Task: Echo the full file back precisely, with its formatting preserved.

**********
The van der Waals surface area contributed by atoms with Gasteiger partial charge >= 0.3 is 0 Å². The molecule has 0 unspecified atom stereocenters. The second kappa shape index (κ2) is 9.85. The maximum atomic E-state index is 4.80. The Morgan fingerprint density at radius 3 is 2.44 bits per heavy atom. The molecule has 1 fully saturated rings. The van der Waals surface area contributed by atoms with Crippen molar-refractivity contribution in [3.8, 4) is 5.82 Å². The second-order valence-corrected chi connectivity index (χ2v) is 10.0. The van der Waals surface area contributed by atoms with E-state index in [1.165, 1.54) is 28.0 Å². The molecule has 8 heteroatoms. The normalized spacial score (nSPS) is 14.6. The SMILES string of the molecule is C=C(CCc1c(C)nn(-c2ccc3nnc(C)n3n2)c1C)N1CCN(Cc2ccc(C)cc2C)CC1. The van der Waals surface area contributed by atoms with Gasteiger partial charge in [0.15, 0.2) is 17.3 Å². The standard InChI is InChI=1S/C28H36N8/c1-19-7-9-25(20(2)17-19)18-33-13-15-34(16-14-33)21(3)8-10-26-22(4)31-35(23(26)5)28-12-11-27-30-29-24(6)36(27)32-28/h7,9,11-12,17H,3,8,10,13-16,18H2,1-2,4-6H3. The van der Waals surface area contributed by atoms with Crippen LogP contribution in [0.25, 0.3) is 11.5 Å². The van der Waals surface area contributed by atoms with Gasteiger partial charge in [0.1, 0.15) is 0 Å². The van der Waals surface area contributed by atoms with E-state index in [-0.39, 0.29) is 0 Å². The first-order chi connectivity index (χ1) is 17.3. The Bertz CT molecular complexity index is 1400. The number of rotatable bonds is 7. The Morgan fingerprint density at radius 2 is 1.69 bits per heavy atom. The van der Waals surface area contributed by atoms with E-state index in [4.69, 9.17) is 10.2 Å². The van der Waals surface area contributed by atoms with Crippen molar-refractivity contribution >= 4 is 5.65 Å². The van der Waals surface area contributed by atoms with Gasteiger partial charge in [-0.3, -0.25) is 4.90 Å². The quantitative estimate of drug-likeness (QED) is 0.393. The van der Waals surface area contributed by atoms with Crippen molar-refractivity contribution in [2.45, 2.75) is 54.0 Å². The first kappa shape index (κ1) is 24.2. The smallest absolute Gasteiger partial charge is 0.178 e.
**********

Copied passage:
The van der Waals surface area contributed by atoms with Gasteiger partial charge >= 0.3 is 0 Å². The molecule has 0 unspecified atom stereocenters. The second kappa shape index (κ2) is 9.85. The maximum atomic E-state index is 4.80. The Morgan fingerprint density at radius 3 is 2.44 bits per heavy atom. The molecule has 1 fully saturated rings. The van der Waals surface area contributed by atoms with Crippen molar-refractivity contribution in [3.8, 4) is 5.82 Å². The second-order valence-corrected chi connectivity index (χ2v) is 10.0. The van der Waals surface area contributed by atoms with E-state index in [1.165, 1.54) is 28.0 Å². The molecule has 8 heteroatoms. The normalized spacial score (nSPS) is 14.6. The SMILES string of the molecule is C=C(CCc1c(C)nn(-c2ccc3nnc(C)n3n2)c1C)N1CCN(Cc2ccc(C)cc2C)CC1. The van der Waals surface area contributed by atoms with Gasteiger partial charge in [0.15, 0.2) is 17.3 Å². The standard InChI is InChI=1S/C28H36N8/c1-19-7-9-25(20(2)17-19)18-33-13-15-34(16-14-33)21(3)8-10-26-22(4)31-35(23(26)5)28-12-11-27-30-29-24(6)36(27)32-28/h7,9,11-12,17H,3,8,10,13-16,18H2,1-2,4-6H3. The van der Waals surface area contributed by atoms with Crippen LogP contribution in [0.25, 0.3) is 11.5 Å². The van der Waals surface area contributed by atoms with Gasteiger partial charge in [0.1, 0.15) is 0 Å². The van der Waals surface area contributed by atoms with E-state index in [-0.39, 0.29) is 0 Å². The first-order chi connectivity index (χ1) is 17.3. The Bertz CT molecular complexity index is 1400. The number of rotatable bonds is 7. The Morgan fingerprint density at radius 2 is 1.69 bits per heavy atom. The van der Waals surface area contributed by atoms with E-state index in [4.69, 9.17) is 10.2 Å². The van der Waals surface area contributed by atoms with Crippen molar-refractivity contribution >= 4 is 5.65 Å². The van der Waals surface area contributed by atoms with Gasteiger partial charge in [-0.3, -0.25) is 4.90 Å². The quantitative estimate of drug-likeness (QED) is 0.393. The van der Waals surface area contributed by atoms with Crippen molar-refractivity contribution in [2.45, 2.75) is 54.0 Å². The first kappa shape index (κ1) is 24.2. The smallest absolute Gasteiger partial charge is 0.178 e.